Yucatec demonstratives in interaction: Spontaneous vs. elicited data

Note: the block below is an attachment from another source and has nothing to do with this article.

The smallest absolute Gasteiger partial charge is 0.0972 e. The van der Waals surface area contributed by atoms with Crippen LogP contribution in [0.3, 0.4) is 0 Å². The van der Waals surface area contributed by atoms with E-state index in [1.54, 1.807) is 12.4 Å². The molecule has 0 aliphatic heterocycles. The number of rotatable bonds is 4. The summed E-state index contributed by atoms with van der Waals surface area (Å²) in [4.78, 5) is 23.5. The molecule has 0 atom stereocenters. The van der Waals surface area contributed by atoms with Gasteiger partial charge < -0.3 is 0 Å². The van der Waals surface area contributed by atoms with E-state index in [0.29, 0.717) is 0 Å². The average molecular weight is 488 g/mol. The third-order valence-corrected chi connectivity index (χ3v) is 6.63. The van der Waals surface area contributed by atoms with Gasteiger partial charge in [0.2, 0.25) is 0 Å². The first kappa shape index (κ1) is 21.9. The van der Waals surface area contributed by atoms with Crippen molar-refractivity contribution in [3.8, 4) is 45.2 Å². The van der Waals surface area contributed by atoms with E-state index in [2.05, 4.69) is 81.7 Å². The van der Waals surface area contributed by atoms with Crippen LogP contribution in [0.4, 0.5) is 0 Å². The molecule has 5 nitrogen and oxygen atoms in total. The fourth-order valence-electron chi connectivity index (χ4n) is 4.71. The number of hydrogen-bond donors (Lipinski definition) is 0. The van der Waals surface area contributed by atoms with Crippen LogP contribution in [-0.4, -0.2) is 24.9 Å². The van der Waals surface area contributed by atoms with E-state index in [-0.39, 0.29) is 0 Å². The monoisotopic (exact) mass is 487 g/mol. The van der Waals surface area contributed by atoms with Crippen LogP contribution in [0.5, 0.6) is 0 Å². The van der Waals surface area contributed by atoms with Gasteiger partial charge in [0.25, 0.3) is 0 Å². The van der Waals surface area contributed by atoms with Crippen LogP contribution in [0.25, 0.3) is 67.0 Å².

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This chapter compares Hanks‟ (1990, 2005) „practice‟ approach to the demonstratives of Yucatec Maya based on the recording of spontaneously occurring interactions to the results obtained by the author with the elicitation questionnaire developed by Wilkins (1999). The study of the meaning and use of demonstratives represents particular challenges to linguistic data gathering because of their context dependency and the role of interactional factors such as attention sharing. The questionnaire study disconfirmed any direct impact of the location of the addressee on the choice of demonstrative and showed a systematic contrast between simple forms used for joint attention and augmented ones used for attention direction. It is argued that observation of spontaneous interactions and elicitation should be pursued in tandem.